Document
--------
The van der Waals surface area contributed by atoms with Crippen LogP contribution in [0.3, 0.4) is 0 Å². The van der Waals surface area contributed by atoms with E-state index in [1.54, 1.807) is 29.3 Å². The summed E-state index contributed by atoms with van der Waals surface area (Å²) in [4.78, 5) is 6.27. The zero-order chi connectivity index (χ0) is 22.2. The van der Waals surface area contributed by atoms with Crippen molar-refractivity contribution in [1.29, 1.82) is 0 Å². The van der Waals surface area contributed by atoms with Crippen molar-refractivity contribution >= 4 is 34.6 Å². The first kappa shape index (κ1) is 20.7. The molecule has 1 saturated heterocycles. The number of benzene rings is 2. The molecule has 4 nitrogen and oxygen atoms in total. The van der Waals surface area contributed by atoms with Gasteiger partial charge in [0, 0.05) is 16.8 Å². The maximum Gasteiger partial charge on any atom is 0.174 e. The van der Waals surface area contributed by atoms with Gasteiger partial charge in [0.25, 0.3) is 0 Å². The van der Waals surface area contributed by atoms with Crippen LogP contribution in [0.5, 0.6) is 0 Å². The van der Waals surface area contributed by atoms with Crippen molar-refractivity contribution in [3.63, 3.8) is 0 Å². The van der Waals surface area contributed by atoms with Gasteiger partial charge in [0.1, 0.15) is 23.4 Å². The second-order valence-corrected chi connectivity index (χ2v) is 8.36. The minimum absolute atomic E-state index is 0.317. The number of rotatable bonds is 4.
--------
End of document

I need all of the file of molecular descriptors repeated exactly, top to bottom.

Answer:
The van der Waals surface area contributed by atoms with Crippen LogP contribution in [0.3, 0.4) is 0 Å². The van der Waals surface area contributed by atoms with E-state index in [1.54, 1.807) is 29.3 Å². The summed E-state index contributed by atoms with van der Waals surface area (Å²) in [4.78, 5) is 6.27. The zero-order chi connectivity index (χ0) is 22.2. The van der Waals surface area contributed by atoms with Crippen molar-refractivity contribution in [1.29, 1.82) is 0 Å². The van der Waals surface area contributed by atoms with Crippen molar-refractivity contribution >= 4 is 34.6 Å². The first kappa shape index (κ1) is 20.7. The molecule has 1 saturated heterocycles. The number of benzene rings is 2. The molecule has 4 nitrogen and oxygen atoms in total. The van der Waals surface area contributed by atoms with Gasteiger partial charge in [0, 0.05) is 16.8 Å². The maximum Gasteiger partial charge on any atom is 0.174 e. The van der Waals surface area contributed by atoms with Gasteiger partial charge in [0.25, 0.3) is 0 Å². The van der Waals surface area contributed by atoms with Crippen LogP contribution in [0.5, 0.6) is 0 Å². The van der Waals surface area contributed by atoms with Crippen molar-refractivity contribution in [3.63, 3.8) is 0 Å². The van der Waals surface area contributed by atoms with Gasteiger partial charge in [0.1, 0.15) is 23.4 Å². The second-order valence-corrected chi connectivity index (χ2v) is 8.36. The minimum absolute atomic E-state index is 0.317. The number of rotatable bonds is 4.